My experience of bicycle capes goes back to the early '60s when they were heavy non-breathable plastic.

Does anyone have a recommendation for a modern light weight breathable cape, perhaps with enough spread to cover handlebars and rear rack?

Amazon and eBay have loads on offer but of what quality?


Can't comment on the cape as I've never used one on a bike but I can comment on the rain in NL in July/August. At that time of the year, rain tends to be heavy for a short period of time. Usually accompanied by a thunderstorm. Very predictable and easy to avoid.
It is very unusual to experience rainfall of several hours at a time, although when it does occur being warm is more important to me than being dry.

The only thing you need to cover on your bike is possibly the (leather) saddle.

mercalia
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Re: Cycling cape?

Postby mercalia » 6 Jun 2019, 6:39pm

Isnt Holland a bit windy? A cape might not be the best thing to use?

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mjr
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Re: Cycling cape?

Postby mjr » 6 Jun 2019, 7:37pm

mercalia wrote:Isnt Holland a bit windy? A cape might not be the best thing to use?

Not much different to here; it depends what your goal is.
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JakobW
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Re: Cycling cape?

Postby JakobW » 6 Jun 2019, 8:38pm

mjr wrote:
mercalia wrote:Isnt Holland a bit windy? A cape might not be the best thing to use?

Not much different to here; it depends what your goal is.


Ah, but for those who aren't fenlanders and have never encountered a Dutch Alp the impact can be a bit of a shock.

I have two capes - a Carradice waxed cotton number and a Lidl yellow plastic hiking one. Both work well enough; the Carradice is rather heavy, but has hand loops and a waist tie that means it's a slightly better fit for the bike. I think mine needs re-waxing, as there's some seepage on top of my shoulders where the cape sits (on the other hand, I run hot, so it's possible it's just perspiration from where the not very breathable fabric is). Both work better in a sit-up-and-beg position rather than on drop bars, but they're still perfectly useable. I prefer them to normal waterproofs for touring/commuting purposes, as I don't tend to overheat as much in them, but they're not ideal in wind, and if it's really chucking it down I find I want spats or something to cover my lower legs (but then I'm 6'5", so less gangly types may find they get enough protection from a standard cape).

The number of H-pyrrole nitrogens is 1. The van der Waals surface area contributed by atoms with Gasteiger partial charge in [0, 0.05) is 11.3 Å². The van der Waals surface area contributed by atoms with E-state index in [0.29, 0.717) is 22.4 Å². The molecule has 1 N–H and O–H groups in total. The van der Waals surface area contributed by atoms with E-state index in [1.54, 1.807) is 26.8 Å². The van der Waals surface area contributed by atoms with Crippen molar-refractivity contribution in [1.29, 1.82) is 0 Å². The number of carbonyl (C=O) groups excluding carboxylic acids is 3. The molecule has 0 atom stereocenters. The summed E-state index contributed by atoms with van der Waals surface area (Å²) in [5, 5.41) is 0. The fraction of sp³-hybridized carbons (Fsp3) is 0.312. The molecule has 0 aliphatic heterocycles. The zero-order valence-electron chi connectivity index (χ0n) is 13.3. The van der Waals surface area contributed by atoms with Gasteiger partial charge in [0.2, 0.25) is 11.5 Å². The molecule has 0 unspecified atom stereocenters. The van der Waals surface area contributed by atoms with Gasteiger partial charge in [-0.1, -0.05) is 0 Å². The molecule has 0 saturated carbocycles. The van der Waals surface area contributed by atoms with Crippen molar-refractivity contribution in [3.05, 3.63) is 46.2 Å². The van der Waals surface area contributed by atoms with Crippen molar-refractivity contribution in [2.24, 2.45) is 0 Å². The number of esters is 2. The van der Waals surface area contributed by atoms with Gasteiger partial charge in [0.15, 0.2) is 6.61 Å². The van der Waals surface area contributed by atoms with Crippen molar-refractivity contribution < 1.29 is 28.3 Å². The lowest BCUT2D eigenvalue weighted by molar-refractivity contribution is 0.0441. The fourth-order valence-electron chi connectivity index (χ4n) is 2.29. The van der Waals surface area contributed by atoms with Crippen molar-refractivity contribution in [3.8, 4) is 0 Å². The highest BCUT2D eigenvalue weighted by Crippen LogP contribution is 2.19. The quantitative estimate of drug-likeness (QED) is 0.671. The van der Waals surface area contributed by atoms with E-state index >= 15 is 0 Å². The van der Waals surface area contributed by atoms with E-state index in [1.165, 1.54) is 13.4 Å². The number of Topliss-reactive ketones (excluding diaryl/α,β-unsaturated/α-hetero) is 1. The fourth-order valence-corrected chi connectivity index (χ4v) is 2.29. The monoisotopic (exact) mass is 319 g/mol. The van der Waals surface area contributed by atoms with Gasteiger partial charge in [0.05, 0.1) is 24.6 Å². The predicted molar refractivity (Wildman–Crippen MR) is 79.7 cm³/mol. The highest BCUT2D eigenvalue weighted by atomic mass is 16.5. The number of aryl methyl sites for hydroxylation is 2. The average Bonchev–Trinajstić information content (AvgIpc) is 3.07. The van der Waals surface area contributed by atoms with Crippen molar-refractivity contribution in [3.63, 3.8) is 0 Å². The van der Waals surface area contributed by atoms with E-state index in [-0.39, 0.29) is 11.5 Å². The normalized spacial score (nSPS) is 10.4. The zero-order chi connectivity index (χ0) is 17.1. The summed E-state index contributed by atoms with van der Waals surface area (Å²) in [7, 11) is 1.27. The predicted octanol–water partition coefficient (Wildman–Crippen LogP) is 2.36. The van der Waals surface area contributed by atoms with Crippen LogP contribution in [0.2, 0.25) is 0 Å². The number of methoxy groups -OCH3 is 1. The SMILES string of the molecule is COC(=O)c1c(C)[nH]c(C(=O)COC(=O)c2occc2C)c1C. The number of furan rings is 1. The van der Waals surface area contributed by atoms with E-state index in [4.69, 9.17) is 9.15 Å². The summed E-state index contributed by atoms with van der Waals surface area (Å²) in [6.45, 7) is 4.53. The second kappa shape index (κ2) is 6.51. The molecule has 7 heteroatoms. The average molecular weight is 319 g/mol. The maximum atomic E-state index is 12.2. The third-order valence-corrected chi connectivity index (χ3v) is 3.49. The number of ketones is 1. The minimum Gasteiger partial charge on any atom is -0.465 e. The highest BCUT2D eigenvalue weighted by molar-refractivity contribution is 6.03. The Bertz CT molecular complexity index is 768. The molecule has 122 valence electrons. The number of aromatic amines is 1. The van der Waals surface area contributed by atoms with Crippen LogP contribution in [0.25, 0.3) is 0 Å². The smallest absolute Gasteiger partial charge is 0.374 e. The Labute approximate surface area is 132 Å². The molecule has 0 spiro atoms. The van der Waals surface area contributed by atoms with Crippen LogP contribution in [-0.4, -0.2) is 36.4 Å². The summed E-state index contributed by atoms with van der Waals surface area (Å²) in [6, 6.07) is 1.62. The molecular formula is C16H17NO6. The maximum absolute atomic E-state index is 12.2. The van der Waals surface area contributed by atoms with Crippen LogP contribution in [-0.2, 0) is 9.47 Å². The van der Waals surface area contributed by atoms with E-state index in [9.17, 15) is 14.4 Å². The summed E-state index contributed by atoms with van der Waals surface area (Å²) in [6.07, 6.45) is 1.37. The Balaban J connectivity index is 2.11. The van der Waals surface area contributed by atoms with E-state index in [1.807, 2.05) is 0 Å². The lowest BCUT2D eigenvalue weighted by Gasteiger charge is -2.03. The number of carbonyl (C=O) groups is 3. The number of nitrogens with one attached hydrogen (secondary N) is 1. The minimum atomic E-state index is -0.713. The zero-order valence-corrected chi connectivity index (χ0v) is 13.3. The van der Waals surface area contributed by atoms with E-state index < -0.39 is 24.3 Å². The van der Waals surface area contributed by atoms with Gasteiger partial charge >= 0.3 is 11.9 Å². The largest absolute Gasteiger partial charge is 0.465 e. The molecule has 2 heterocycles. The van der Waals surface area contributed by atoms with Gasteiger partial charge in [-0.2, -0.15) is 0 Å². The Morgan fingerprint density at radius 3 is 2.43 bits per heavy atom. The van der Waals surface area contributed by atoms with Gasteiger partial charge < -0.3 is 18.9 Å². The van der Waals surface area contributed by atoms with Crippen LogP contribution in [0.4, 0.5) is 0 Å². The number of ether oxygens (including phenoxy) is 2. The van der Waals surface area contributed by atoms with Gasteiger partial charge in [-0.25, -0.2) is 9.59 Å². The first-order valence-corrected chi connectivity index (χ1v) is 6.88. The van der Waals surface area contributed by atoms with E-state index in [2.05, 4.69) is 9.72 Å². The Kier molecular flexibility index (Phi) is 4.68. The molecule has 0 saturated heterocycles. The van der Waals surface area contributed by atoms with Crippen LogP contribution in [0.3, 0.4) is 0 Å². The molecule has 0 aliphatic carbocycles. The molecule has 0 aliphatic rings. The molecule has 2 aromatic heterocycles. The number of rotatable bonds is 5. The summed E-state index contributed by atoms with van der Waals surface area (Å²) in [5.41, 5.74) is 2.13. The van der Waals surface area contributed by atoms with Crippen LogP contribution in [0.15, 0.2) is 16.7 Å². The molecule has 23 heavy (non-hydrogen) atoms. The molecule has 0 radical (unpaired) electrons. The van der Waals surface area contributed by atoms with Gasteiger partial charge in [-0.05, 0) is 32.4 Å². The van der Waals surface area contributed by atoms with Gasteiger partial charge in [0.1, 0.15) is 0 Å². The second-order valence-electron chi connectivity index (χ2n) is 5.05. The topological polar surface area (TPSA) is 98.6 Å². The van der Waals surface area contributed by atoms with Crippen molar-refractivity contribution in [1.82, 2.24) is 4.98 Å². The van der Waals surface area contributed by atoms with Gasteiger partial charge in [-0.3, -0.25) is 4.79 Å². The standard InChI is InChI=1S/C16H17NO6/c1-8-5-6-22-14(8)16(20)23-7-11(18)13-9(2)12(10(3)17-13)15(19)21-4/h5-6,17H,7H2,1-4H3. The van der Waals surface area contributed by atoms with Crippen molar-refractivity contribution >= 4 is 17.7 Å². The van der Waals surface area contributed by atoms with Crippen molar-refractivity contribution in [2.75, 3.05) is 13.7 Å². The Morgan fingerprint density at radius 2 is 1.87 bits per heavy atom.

I'm not convinced breathability makes that much difference to a cape; most of the benefit comes from the airflow underneath, and if it's really chucking it down then it's going to wet out fairly quickly. I think my 8.99 Lidl special is just coated nylon (at that price I'd be surprised if it was anything else), but I believe the people's poncho (